Sunday, February 28, 2010


Editor's note: "I'm sure a great many bridegrooms have indulged in the expectations of being the lead horse of the married team," Dad wrote as an introduction to this poem. I'm sure that's true of most bridegrooms even today -- and I'm just as sure the outcome is the same as well.

Before our wedding bells had runs,
I made a vow that I
Would be the boss, and rule the roost,
Or know the reason why.

I felt so certain things would go
The way I had them planned;
Get started right, and never let
Her get the upper hand.

Of course, I didn't think it wise
To crack the whip too soon;
There'd be plenty of time for that
After the honeymoon.

I might have been less confident
If I had only known
That she had been engaging in
Some planning of her own!

Too late, I realized that I
Had missed my only chance
For making good my early vow
That I would wear the pants.

Before the dust had settled,
I knew I'd lost the race,
For she was off and running,
Leaving me in second place.

It wasn't quite a total loss,
Nor yet a fruitless try;
I didn't get to be the boss,
But I know the reason why!

--The Buckeye Poet (1991)

Saturday, February 20, 2010


Editor's Note: There's no question that our five senses deteriorate with the passing of years, so it's a blessing when one of them holds up exceptionally well, Dad wrote in his introduction to this poem. I couldn't agree more!

Down through the years,
I've been much aware
Of the taxing conditions
We call wear and tear.

The way our physical
Beings degrade,
And how the keenness
Of senses will fade.

We're destiny bent,
Retrograding to dust;
Contending we'll never,
While knowing we must.

I'm no longer sharp
In my hearing and sight,
Nor do I remember
As well as I might.

But one thing affords me
Satisfaction immense--
Time has not dimmed
My olfactory sense.

So, I'm feeling thankful
And fortunate, too,
That I keep on smelling
As good as I do!

--The Buckeye Poet (1991)

Sunday, February 14, 2010


The Good Book teaches us that we
Should treat all men as brothers;
The Golden Rule to be our guide
In doing unto others.

I try to live the way I should,
And I do the best I can
To show good will and equity
Toward my fellow man.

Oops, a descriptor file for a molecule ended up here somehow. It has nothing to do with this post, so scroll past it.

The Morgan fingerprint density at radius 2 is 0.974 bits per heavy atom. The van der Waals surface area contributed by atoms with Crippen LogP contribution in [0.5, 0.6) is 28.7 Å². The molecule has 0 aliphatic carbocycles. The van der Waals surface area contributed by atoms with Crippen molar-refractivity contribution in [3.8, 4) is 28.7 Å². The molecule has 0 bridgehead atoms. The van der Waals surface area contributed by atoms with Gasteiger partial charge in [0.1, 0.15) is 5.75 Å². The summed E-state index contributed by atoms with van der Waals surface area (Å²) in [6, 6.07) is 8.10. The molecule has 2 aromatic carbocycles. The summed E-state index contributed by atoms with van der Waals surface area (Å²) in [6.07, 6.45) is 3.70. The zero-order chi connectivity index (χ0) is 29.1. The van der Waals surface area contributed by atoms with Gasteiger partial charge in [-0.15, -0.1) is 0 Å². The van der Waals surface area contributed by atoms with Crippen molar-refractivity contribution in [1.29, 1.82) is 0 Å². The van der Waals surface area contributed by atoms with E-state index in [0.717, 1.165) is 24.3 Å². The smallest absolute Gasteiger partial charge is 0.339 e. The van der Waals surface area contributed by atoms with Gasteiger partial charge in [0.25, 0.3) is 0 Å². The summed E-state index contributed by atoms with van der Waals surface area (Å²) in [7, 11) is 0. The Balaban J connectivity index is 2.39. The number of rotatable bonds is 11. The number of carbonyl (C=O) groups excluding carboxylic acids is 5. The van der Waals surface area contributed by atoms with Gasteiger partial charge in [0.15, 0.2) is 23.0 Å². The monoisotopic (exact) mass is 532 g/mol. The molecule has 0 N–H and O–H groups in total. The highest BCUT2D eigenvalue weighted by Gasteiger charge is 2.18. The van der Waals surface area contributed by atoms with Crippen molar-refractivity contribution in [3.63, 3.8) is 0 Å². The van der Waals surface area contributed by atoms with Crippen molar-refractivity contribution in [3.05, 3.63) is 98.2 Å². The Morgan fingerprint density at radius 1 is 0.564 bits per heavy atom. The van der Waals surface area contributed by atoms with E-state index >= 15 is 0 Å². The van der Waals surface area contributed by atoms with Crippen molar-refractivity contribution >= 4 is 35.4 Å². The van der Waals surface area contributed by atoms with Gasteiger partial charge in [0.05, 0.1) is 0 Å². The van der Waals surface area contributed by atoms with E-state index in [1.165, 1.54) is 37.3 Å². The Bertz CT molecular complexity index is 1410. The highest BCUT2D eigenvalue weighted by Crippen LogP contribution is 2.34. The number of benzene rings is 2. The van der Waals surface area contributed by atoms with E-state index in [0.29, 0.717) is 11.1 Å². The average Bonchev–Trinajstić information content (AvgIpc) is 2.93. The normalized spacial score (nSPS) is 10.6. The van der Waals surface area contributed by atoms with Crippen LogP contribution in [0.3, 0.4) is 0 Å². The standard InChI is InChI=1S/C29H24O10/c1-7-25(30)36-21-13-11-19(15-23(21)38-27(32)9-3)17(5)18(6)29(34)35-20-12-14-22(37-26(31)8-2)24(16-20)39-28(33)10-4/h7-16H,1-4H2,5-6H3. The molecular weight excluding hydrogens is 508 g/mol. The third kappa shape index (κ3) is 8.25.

Modern day philosophers
Expound on this as well;
In fact, nobody disagrees,
As far as I can tell.

And furthermore, they all advise
That someday we will be
Accountable for what we do
For our posterity.

All of this is well and good;
I won't equivocate;
But also, we must bear in mind
To not discriminate.

I'll treat them all the same, although,
As far as I can see,
Posterity has never done
A doggone thing for me!

--Eighty After Eighty (1995)

Sunday, February 7, 2010


Editor's note: "Little boys ask questions, and little boys demand answers. The quality of their preschool education sometimes depends a great deal on the wisdom, mental dexterity, diplomacy and tact of Grandpa." I always figured Dad had our son Scott in mind when he wrote that introduction to this poem. Scott (and later his sister Christine) used to love spending a couple of weeks "down on the farm" with their Grandpa and Grandma Pickett each summer -- and knowing Scott, I'm sure there was no shortage of questions.

Grandfathers all will tell you
It's a super-human task
To answer all the questions
That little fellers ask.

Grandpa, where is Heaven,
Do they have McDonald's there?
Do butterflies have babies,
And why don't snakes have hair?

How do honey bees make honey?
And do fishes sleep at night?
He wonders why the sky is blue,
And why the snow is white.

Grandpa fibs a little bit,
Sometimes, to make a show,
For it would hurt his image
To admit he doesn't know.

And many of the riddles
Coming from this little man,
Even Solomon couldn't answer,
But he thinks his Grandpa can!

--The Buckeye Poet (1991)